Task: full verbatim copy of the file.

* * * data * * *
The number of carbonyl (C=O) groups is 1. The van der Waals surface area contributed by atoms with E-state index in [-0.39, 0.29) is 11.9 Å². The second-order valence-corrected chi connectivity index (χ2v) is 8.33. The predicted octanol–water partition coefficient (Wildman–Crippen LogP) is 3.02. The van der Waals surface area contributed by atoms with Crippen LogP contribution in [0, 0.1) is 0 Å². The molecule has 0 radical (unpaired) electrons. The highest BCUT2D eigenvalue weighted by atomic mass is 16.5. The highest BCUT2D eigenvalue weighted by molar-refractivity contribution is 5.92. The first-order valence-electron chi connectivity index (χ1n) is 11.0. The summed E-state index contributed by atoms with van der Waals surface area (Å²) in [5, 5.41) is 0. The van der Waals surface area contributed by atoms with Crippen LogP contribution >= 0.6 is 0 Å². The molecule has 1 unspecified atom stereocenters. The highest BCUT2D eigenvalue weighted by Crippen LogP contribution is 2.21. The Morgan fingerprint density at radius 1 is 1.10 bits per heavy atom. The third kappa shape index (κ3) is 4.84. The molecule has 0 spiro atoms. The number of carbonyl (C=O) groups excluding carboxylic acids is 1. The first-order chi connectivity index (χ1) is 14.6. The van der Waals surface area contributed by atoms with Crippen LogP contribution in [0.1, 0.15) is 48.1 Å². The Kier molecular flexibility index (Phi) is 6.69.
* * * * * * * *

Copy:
The number of carbonyl (C=O) groups is 1. The van der Waals surface area contributed by atoms with E-state index in [-0.39, 0.29) is 11.9 Å². The second-order valence-corrected chi connectivity index (χ2v) is 8.33. The predicted octanol–water partition coefficient (Wildman–Crippen LogP) is 3.02. The van der Waals surface area contributed by atoms with Crippen LogP contribution in [0, 0.1) is 0 Å². The molecule has 0 radical (unpaired) electrons. The highest BCUT2D eigenvalue weighted by atomic mass is 16.5. The highest BCUT2D eigenvalue weighted by molar-refractivity contribution is 5.92. The first-order valence-electron chi connectivity index (χ1n) is 11.0. The summed E-state index contributed by atoms with van der Waals surface area (Å²) in [5, 5.41) is 0. The van der Waals surface area contributed by atoms with Crippen LogP contribution >= 0.6 is 0 Å². The molecule has 1 unspecified atom stereocenters. The highest BCUT2D eigenvalue weighted by Crippen LogP contribution is 2.21. The Morgan fingerprint density at radius 1 is 1.10 bits per heavy atom. The third kappa shape index (κ3) is 4.84. The molecule has 0 spiro atoms. The number of carbonyl (C=O) groups excluding carboxylic acids is 1. The first-order chi connectivity index (χ1) is 14.6. The van der Waals surface area contributed by atoms with Crippen LogP contribution in [0.1, 0.15) is 48.1 Å². The Kier molecular flexibility index (Phi) is 6.69.